Meet Geoffrey Hinton, U of T’s Godfather of Deep Learning


That’s right, I’ve never taken a computer
science course. So, here’s a very good trick that everybody
needs to know: If you know nothing about a topic, get yourself made a professor of it,
and nobody will ever ask you again if you actually know anything about it. So actually I got involved in the field when
I was in high school. I got interested in how the brain might work,
and I had a very smart friend who learned about holograms when they first came out. With a hologram, you can take a hologram and
you can chop a corner off, and you don’t lose a corner of the image. The whole image just gets slightly blurrier. The representation of any one part of the image is
spread over the whole hologram. I got interested in this idea that the brain
might have representations distributed over lots of neurons. Then I went to university and I studied physiology,
then I switched to philosophy, then I switched to psychology, then I went into AI. Because I decided at that point that you’re
never going to understand psychology unless you understand the brain. In 2009, two graduate students at U of T applied
some work I’d been doing on a new learning algorithm to the problem of recognizing speech. And it was clear then to people who knew a
lot about speech recognition that, if two graduate students over a summer could produce
something better than the existing technology, then with a significant amount of development
work, it would become much better than the existing technology. And that’s exactly what happened. The other systems then started using neural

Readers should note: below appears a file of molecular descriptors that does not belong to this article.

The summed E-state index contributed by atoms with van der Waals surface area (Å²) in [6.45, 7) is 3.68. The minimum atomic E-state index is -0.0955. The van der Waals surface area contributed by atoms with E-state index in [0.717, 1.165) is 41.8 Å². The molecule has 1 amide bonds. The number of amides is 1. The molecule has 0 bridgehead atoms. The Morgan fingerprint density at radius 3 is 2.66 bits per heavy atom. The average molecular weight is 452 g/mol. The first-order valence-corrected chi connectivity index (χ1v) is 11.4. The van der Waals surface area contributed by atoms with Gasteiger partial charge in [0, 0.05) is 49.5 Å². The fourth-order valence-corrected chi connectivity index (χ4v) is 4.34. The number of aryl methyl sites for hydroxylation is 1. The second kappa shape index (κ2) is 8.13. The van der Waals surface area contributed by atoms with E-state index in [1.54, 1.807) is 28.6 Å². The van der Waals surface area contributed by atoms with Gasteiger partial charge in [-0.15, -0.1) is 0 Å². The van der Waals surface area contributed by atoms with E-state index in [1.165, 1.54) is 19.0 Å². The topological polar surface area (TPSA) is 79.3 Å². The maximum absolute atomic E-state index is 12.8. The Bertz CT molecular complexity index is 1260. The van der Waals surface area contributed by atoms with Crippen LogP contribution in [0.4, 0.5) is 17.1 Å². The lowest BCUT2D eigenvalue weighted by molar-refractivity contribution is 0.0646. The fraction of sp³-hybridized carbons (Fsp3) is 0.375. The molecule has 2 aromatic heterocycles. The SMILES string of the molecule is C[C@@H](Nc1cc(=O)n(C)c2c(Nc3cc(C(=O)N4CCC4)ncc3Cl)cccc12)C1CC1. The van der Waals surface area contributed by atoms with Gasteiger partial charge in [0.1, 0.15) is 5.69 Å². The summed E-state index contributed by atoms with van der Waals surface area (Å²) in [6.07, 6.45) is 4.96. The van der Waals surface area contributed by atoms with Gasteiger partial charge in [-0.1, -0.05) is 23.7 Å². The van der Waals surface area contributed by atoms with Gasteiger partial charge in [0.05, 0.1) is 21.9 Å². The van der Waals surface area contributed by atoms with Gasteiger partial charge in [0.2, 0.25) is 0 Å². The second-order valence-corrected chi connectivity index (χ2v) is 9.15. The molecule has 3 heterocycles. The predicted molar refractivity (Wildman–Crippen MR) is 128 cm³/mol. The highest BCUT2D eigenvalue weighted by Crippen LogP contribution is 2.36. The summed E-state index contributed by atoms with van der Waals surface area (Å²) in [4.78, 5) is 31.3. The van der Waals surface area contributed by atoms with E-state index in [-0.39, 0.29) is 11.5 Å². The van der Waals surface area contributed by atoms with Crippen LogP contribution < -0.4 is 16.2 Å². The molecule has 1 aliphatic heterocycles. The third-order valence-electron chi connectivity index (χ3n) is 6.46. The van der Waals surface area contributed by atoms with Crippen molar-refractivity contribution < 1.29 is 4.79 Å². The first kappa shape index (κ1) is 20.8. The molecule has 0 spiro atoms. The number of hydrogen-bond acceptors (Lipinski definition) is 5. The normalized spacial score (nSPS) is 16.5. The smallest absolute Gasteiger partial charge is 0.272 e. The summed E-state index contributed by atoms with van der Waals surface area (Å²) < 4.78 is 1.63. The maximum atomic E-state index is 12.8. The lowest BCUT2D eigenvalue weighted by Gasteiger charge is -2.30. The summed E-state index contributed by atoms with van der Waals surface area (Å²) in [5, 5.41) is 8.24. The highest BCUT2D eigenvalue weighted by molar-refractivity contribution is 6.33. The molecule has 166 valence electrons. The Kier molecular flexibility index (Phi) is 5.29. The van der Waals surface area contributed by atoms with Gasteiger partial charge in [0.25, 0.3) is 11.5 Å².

nets too. That was a big success for a new kind of neural
net that was developed in Toronto. In the old days, there was what’s now called
good old fashioned artificial intelligence, which most people doing AI still believe in. And the basic idea was that human reasoning
is the core of intelligence, and to understand human reasoning, we’d better somehow get something
like logic into the computer. And then the computer would reason away and
maybe we could make it reason like people. It’s quite tricky to reason like people, mainly
because people don’t do most of their thinking by reasoning. So the alternative view was that we should
look at biology and we should try and make systems that work roughly like the brain,
and the brain doesn’t do most of its thinking by reasoning; it uses things like analogies. It’s a great big neural network that has huge
amounts of knowledge in the connections. It’s got so much knowledge in it that you
couldn’t possibly program it all in by hand. So the key question became, how could you
take a great big neural network and get it to learn stuff from data? It’s very important to fund basic, curiosity-driven
science. That’s where the really big progress comes
from. The huge breakthroughs don’t come from money
designed for applications. Obviously though, if basic curiosity-driven
science has led to something that is really working, then you should exploit it. So the Vector Institute is mainly about exploiting
this technology for deep learning that is really working well at present, and can presumably
be improved a lot by more basic research. Scientists do their best work when they’re
working on something that really interests them. You’ve got to give scientists the freedom
to work on what they believe in. That’s when you’re going to get the real good stuff.

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